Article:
I'd like to challenge your question.
What is a sense?
Are you looking for a complex organ that integrates with the central nervous system? Or just any part of your body that can be used to determine the property of something in the outside world? For example, you can use your toenails to test whether a hot plate is of sufficient temperature to melt dead keratinous biomaterial, like your nails. This would count as an integrated sense for a specific physical chemistry.
Or do you think a sense is a thing that detects a singular property of the world? For example, do you discriminate proprioception from gravity sensing, even though it may be performed by the same organ? Historically, each classic sense is limited to one property, but this I think is outdated. For example, skin is not only capable of performing touch and texture detecting ("tactile" sense), but also heat, pain, and other things like sensing noxious poisons such as bee stings.
Also, do senses have to detect stimuli in the external world? Plenty of sensing goes on internally, both in interstitial spaces and fluids in your body, on the surface of cells, as well as within cells, and the variety of cellular and sub-cellular equipment is hugely various. Should light receptive cells only count as 'vision' or 'light receptive' when they are found in the eye, or can light-sensitive cells found deep within the body can also be classified as part of the visual sense? There are many animals and tissues in biology where light-sensitive receptors are not exclusively found in eyes.
These are only 3 things you did not consider. There are many other questions you must answer along these lines to have a clear, at least temporarily operational definition that can be used to make distinctions to answer what things can count as a separate, countable sense.
Just as a proof of concept, I can list more than five senses off the top of my head to show you that the "five senses" concept is woefully outdated in my view, and I'm sure some others would agree. I will pick some weird examples just to demonstrate the complications that the above questions illustrate.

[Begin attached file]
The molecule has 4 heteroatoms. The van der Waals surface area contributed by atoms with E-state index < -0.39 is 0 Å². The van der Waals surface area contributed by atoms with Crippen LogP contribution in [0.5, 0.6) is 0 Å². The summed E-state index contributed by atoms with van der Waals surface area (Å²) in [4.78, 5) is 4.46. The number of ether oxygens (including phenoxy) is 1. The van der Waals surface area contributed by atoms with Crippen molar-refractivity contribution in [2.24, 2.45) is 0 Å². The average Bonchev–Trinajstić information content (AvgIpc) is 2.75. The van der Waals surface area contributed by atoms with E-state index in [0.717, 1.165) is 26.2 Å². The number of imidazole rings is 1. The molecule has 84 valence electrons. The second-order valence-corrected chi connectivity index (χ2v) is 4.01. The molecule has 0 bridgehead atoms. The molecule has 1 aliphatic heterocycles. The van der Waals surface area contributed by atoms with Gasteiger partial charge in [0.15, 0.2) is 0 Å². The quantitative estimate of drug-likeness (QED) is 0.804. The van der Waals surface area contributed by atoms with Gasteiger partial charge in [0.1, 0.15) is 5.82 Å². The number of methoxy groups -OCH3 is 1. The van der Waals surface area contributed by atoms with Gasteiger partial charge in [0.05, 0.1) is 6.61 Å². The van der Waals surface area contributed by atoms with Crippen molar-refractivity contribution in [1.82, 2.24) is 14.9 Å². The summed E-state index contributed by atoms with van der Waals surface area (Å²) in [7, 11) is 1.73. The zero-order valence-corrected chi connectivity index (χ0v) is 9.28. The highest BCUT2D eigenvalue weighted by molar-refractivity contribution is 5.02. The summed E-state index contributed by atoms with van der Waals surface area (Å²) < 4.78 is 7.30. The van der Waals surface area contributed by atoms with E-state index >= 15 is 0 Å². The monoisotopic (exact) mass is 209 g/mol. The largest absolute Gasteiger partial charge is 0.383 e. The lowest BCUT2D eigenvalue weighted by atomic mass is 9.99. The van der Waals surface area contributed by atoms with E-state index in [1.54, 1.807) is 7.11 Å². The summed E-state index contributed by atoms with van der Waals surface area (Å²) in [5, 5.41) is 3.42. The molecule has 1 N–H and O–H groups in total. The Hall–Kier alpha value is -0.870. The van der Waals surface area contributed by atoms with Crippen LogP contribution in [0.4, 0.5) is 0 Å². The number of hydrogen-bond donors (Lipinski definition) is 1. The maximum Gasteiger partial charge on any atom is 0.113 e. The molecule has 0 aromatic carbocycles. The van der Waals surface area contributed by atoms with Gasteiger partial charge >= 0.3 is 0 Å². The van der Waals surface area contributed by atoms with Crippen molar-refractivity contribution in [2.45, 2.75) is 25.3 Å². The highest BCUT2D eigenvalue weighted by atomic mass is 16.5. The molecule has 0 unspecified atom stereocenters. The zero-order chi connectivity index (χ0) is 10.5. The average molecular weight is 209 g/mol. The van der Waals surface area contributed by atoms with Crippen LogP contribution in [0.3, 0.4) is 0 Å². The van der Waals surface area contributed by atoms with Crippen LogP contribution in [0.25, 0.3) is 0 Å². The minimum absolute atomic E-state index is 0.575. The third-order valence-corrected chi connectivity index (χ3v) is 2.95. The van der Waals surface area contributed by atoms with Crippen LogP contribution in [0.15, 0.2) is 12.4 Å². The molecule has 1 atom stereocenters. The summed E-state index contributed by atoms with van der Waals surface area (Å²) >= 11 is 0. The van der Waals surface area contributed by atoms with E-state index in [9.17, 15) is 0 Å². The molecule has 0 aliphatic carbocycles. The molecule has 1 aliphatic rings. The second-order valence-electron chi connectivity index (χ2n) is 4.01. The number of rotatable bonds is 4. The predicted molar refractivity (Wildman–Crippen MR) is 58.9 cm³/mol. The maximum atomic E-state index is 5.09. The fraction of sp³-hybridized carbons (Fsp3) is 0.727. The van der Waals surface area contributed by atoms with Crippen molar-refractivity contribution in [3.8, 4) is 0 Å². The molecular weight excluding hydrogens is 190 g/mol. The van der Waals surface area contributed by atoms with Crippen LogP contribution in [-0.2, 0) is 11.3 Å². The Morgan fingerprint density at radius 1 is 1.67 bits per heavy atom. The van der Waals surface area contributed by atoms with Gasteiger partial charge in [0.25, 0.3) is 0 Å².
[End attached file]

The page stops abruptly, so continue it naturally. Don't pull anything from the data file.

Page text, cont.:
(considered a sense for chemistry? or a collection of senses?)
- Olfaction (smell, as carried out by neurons in the nasal epithelium; e.g. smell of vanilla, and smell of bad food)
- Gustation (taste, as carried out by neurons on the tongue; e.g. salt, sugar)
- Antigen chemosensing (chemical sensing, as carried out by, for instance, immune antigen receptors on B cells)
- Hormonal signaling chemosensing (chemical sensing of hormones such as insulin, as carried out for instance by myocytes)
- Starch sensing? (amylase in saliva can be used as a test for digestable starch)
Visual system, at the retina?
- Visible light (sensing electromagnetic radiation on the order of a few hundred nanometers in wavelength)
- Internal methanol sensing (the visual system as a sensor for methanol, which disproportionately affects myelin surrounding the optic nerve)
- Pressure sensing (see phosphenes)
The vestibular system
- Gravity sensing
- Motion sensor
- Head position sensor
- Spatial orientation
- thermosensation (touching a hot kettle!)
- Nociception (pain sensing)
- allergen sensing
- sensor for gamma rays, X-rays and UV light (indicated by radiation burns, development of skin cancer, sunburns, etc.)
Bones and muscles?
- Kinesthetic and bodily proprioception
- mental pain
- mental or spiritual distress
- sense of self and other, including friendship, power, place in social hierarchy, reputation, companionship
- motivation and love (oxytocin, dopamine, etc. in limbic systems and other neural correlates)
I'm sure some would agree, and some would disagree about the specific cases I provide. Thus the definition of senses, or sensing, seems to be opinion-based or at the very least very sensitive to an agreed-upon operational definition, for which there is none.